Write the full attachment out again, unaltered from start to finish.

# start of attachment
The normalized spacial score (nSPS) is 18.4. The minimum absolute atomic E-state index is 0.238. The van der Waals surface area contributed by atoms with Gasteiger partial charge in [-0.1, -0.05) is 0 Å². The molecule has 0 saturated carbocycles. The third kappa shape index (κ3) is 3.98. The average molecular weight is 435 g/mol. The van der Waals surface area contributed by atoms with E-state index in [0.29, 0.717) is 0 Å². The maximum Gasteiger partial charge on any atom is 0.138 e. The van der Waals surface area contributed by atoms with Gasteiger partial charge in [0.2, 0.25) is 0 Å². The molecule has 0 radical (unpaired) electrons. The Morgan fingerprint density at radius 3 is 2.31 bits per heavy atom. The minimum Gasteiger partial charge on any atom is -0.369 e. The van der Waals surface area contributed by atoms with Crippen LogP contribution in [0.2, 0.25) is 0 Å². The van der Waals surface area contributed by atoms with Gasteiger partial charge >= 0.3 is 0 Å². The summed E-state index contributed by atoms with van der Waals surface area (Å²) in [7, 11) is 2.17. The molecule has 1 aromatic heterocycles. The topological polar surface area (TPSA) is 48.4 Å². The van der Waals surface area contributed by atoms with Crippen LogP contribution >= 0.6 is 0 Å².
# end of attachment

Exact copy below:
The normalized spacial score (nSPS) is 18.4. The minimum absolute atomic E-state index is 0.238. The van der Waals surface area contributed by atoms with Gasteiger partial charge in [-0.1, -0.05) is 0 Å². The molecule has 0 saturated carbocycles. The third kappa shape index (κ3) is 3.98. The average molecular weight is 435 g/mol. The van der Waals surface area contributed by atoms with E-state index in [0.29, 0.717) is 0 Å². The maximum Gasteiger partial charge on any atom is 0.138 e. The van der Waals surface area contributed by atoms with Gasteiger partial charge in [0.2, 0.25) is 0 Å². The molecule has 0 radical (unpaired) electrons. The Morgan fingerprint density at radius 3 is 2.31 bits per heavy atom. The minimum Gasteiger partial charge on any atom is -0.369 e. The van der Waals surface area contributed by atoms with Crippen LogP contribution in [0.2, 0.25) is 0 Å². The van der Waals surface area contributed by atoms with Gasteiger partial charge >= 0.3 is 0 Å². The summed E-state index contributed by atoms with van der Waals surface area (Å²) in [7, 11) is 2.17. The molecule has 1 aromatic heterocycles. The topological polar surface area (TPSA) is 48.4 Å². The van der Waals surface area contributed by atoms with Crippen LogP contribution >= 0.6 is 0 Å².